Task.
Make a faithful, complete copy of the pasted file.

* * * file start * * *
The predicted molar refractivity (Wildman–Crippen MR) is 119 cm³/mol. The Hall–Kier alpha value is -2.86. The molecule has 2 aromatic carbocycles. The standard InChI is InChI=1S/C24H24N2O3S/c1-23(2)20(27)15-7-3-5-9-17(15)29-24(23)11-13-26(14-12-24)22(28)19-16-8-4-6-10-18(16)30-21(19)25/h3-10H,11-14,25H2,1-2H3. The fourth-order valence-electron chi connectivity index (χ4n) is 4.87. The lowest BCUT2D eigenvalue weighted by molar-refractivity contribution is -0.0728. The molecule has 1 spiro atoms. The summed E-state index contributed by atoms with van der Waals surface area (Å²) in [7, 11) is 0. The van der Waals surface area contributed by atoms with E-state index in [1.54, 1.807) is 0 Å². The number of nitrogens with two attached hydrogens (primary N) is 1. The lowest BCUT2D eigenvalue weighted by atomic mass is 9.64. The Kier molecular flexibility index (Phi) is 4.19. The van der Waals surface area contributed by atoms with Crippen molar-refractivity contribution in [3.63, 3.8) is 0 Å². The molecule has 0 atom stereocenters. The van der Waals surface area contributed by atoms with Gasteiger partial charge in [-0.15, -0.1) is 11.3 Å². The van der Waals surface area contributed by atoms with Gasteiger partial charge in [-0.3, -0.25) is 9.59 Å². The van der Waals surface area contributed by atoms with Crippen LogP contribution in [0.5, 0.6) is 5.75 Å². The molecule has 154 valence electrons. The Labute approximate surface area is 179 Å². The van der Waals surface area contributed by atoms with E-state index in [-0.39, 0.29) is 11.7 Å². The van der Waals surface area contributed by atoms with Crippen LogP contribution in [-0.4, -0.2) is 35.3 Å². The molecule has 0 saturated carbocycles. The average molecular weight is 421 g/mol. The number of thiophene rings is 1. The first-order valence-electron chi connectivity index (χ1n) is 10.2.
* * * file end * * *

The predicted molar refractivity (Wildman–Crippen MR) is 119 cm³/mol. The Hall–Kier alpha value is -2.86. The molecule has 2 aromatic carbocycles. The standard InChI is InChI=1S/C24H24N2O3S/c1-23(2)20(27)15-7-3-5-9-17(15)29-24(23)11-13-26(14-12-24)22(28)19-16-8-4-6-10-18(16)30-21(19)25/h3-10H,11-14,25H2,1-2H3. The fourth-order valence-electron chi connectivity index (χ4n) is 4.87. The lowest BCUT2D eigenvalue weighted by molar-refractivity contribution is -0.0728. The molecule has 1 spiro atoms. The summed E-state index contributed by atoms with van der Waals surface area (Å²) in [7, 11) is 0. The van der Waals surface area contributed by atoms with E-state index in [1.54, 1.807) is 0 Å². The number of nitrogens with two attached hydrogens (primary N) is 1. The lowest BCUT2D eigenvalue weighted by atomic mass is 9.64. The Kier molecular flexibility index (Phi) is 4.19. The van der Waals surface area contributed by atoms with Crippen molar-refractivity contribution in [3.63, 3.8) is 0 Å². The molecule has 0 atom stereocenters. The van der Waals surface area contributed by atoms with Gasteiger partial charge in [-0.15, -0.1) is 11.3 Å². The van der Waals surface area contributed by atoms with Gasteiger partial charge in [-0.3, -0.25) is 9.59 Å². The van der Waals surface area contributed by atoms with Crippen LogP contribution in [0.5, 0.6) is 5.75 Å². The molecule has 154 valence electrons. The Labute approximate surface area is 179 Å². The van der Waals surface area contributed by atoms with E-state index in [-0.39, 0.29) is 11.7 Å². The van der Waals surface area contributed by atoms with Crippen LogP contribution in [-0.4, -0.2) is 35.3 Å². The molecule has 0 saturated carbocycles. The average molecular weight is 421 g/mol. The number of thiophene rings is 1. The first-order valence-electron chi connectivity index (χ1n) is 10.2.